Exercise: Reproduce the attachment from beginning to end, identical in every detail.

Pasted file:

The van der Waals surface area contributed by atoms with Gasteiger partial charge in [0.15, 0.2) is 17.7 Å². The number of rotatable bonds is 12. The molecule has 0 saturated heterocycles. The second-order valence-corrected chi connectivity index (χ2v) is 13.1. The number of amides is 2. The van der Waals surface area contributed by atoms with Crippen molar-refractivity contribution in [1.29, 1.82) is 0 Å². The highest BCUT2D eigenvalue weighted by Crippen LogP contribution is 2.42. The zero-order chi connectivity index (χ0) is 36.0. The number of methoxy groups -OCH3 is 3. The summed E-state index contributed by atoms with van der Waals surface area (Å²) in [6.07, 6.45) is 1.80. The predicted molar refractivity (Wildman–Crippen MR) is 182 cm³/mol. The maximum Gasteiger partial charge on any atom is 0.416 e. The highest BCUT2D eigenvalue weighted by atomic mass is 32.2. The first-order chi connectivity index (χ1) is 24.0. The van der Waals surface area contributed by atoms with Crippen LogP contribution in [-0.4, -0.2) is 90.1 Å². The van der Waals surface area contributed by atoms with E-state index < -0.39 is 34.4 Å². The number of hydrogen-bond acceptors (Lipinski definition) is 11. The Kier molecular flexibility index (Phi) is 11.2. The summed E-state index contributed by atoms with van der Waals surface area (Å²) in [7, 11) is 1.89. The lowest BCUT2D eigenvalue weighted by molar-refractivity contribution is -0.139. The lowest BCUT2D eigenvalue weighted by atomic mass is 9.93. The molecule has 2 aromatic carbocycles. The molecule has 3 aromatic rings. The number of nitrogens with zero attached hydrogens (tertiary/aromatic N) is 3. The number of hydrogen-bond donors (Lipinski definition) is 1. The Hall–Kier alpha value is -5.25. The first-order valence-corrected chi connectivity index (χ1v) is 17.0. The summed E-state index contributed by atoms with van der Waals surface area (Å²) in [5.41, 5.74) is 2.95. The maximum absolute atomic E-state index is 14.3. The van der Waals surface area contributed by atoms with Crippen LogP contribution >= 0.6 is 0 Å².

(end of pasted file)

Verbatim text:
The van der Waals surface area contributed by atoms with Gasteiger partial charge in [0.15, 0.2) is 17.7 Å². The number of rotatable bonds is 12. The molecule has 0 saturated heterocycles. The second-order valence-corrected chi connectivity index (χ2v) is 13.1. The number of amides is 2. The van der Waals surface area contributed by atoms with Crippen molar-refractivity contribution in [1.29, 1.82) is 0 Å². The highest BCUT2D eigenvalue weighted by Crippen LogP contribution is 2.42. The zero-order chi connectivity index (χ0) is 36.0. The number of methoxy groups -OCH3 is 3. The summed E-state index contributed by atoms with van der Waals surface area (Å²) in [6.07, 6.45) is 1.80. The predicted molar refractivity (Wildman–Crippen MR) is 182 cm³/mol. The maximum Gasteiger partial charge on any atom is 0.416 e. The highest BCUT2D eigenvalue weighted by atomic mass is 32.2. The first-order chi connectivity index (χ1) is 24.0. The van der Waals surface area contributed by atoms with Crippen LogP contribution in [-0.4, -0.2) is 90.1 Å². The van der Waals surface area contributed by atoms with E-state index < -0.39 is 34.4 Å². The number of hydrogen-bond acceptors (Lipinski definition) is 11. The Kier molecular flexibility index (Phi) is 11.2. The summed E-state index contributed by atoms with van der Waals surface area (Å²) in [7, 11) is 1.89. The lowest BCUT2D eigenvalue weighted by molar-refractivity contribution is -0.139. The lowest BCUT2D eigenvalue weighted by atomic mass is 9.93. The molecule has 2 aromatic carbocycles. The molecule has 3 aromatic rings. The number of nitrogens with zero attached hydrogens (tertiary/aromatic N) is 3. The number of hydrogen-bond donors (Lipinski definition) is 1. The Hall–Kier alpha value is -5.25. The first-order valence-corrected chi connectivity index (χ1v) is 17.0. The summed E-state index contributed by atoms with van der Waals surface area (Å²) in [5.41, 5.74) is 2.95. The maximum absolute atomic E-state index is 14.3. The van der Waals surface area contributed by atoms with Crippen LogP contribution >= 0.6 is 0 Å².